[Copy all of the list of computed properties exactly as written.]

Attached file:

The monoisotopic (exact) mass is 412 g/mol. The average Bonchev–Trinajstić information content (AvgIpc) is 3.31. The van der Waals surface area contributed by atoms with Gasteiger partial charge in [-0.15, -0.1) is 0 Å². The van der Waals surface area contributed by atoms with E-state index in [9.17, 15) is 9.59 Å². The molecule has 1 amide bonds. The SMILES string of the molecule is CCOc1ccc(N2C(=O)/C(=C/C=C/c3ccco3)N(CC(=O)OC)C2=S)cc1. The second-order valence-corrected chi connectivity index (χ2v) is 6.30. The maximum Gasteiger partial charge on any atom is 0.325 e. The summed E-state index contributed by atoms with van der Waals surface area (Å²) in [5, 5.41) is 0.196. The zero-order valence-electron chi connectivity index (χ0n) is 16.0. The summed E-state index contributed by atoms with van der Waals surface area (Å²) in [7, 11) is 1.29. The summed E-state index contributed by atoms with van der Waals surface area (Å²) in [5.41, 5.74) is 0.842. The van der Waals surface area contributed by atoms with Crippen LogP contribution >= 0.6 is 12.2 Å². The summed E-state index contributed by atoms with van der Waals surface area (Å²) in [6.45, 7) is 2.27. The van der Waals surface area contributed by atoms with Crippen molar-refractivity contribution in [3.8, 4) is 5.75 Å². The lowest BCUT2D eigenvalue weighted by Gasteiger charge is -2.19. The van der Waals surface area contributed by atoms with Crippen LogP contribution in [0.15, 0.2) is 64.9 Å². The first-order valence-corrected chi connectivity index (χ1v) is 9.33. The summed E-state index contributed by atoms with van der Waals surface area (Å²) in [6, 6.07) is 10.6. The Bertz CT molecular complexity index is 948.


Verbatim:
The monoisotopic (exact) mass is 412 g/mol. The average Bonchev–Trinajstić information content (AvgIpc) is 3.31. The van der Waals surface area contributed by atoms with Gasteiger partial charge in [-0.15, -0.1) is 0 Å². The van der Waals surface area contributed by atoms with E-state index in [9.17, 15) is 9.59 Å². The molecule has 1 amide bonds. The SMILES string of the molecule is CCOc1ccc(N2C(=O)/C(=C/C=C/c3ccco3)N(CC(=O)OC)C2=S)cc1. The second-order valence-corrected chi connectivity index (χ2v) is 6.30. The maximum Gasteiger partial charge on any atom is 0.325 e. The summed E-state index contributed by atoms with van der Waals surface area (Å²) in [5, 5.41) is 0.196. The zero-order valence-electron chi connectivity index (χ0n) is 16.0. The summed E-state index contributed by atoms with van der Waals surface area (Å²) in [7, 11) is 1.29. The summed E-state index contributed by atoms with van der Waals surface area (Å²) in [5.41, 5.74) is 0.842. The van der Waals surface area contributed by atoms with Crippen LogP contribution >= 0.6 is 12.2 Å². The summed E-state index contributed by atoms with van der Waals surface area (Å²) in [6.45, 7) is 2.27. The van der Waals surface area contributed by atoms with Crippen molar-refractivity contribution in [3.8, 4) is 5.75 Å². The lowest BCUT2D eigenvalue weighted by Gasteiger charge is -2.19. The van der Waals surface area contributed by atoms with Crippen LogP contribution in [0.15, 0.2) is 64.9 Å². The first-order valence-corrected chi connectivity index (χ1v) is 9.33. The summed E-state index contributed by atoms with van der Waals surface area (Å²) in [6, 6.07) is 10.6. The Bertz CT molecular complexity index is 948.